4. Sustaining attention for a longer period of time. Being able to attend to someone for an extended period of time is key to acquiring language. Each child’s capacity to focus differs greatly, so rather than a specific number of minutes, look for a general progression in their attention span. Children need a lot of support from us to maintain their attention. So limit screen time and make use of their interests, e.g. if they like to move around, use that to engage them. If they like to play with dolls, incorporate that. When your child wants to end an activity, challenge them to extend their attention by encouraging them to do ‘one more’.

  5. Shifting attention and demonstrating joint attention with others. This means that when you are playing with a toy with your child, they are able to shift their attention between you and the toy. In play, create opportunities for your child to look at you (rather than just looking at the toy). Another way to help your child is to use pointing frequently throughout the day to show them what you are noticing and what you are talking about.

  6. Playing with a variety of toys appropriately. Play is how children learn, so it is important that they know how to play with toys. In the first few months, babies tend to just put everything in their mouths. That is how they play and learn in the first months. But as they get older, they learn to play with toys the way they are designed to be played, e.g. a ball is for rolling and tossing, and a car is for pushing. At home, expose your child with a wide range of toys and objects to play with. Remember, they do not have to ‘look like a toy’ to be a toy. Play with them and show them how to manipulate a new toy or show them how to play an old toy in new ways.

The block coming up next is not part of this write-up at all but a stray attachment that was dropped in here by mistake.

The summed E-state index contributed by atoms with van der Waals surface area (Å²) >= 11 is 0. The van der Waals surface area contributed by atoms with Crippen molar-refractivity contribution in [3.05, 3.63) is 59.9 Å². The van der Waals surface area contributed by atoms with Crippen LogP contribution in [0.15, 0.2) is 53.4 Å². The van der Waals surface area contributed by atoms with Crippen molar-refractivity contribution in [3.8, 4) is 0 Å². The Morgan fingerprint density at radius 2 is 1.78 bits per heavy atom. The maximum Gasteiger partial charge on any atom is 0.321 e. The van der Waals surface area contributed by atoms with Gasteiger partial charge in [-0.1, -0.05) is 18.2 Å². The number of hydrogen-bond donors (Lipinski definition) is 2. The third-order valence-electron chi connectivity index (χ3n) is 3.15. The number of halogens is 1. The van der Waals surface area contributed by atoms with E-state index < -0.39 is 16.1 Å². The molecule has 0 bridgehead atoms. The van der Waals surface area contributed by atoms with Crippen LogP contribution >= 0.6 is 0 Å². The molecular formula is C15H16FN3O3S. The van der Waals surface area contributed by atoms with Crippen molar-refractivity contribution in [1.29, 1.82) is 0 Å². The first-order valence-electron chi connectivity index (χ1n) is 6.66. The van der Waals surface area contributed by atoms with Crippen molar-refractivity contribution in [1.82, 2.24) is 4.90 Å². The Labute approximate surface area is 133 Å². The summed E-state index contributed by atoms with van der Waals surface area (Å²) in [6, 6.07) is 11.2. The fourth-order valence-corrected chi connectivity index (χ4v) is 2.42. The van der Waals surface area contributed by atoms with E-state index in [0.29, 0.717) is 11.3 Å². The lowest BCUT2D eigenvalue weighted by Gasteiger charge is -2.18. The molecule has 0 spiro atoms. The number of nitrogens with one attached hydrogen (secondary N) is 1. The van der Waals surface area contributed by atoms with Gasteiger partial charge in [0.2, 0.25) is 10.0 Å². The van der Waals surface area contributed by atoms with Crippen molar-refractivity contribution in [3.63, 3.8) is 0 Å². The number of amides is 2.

7. Understanding early words and following simple directions. A child must first understand words before they can use them. When completing daily routines, try to always talk your child through the steps, e.g. when washing their hands, you can say, ‘Tap on. Rinse. Get some soap. Rub rub rub.’ In play, pair actions with words. Keep your language simple and short, so your child has a better chance of understanding the words you are using.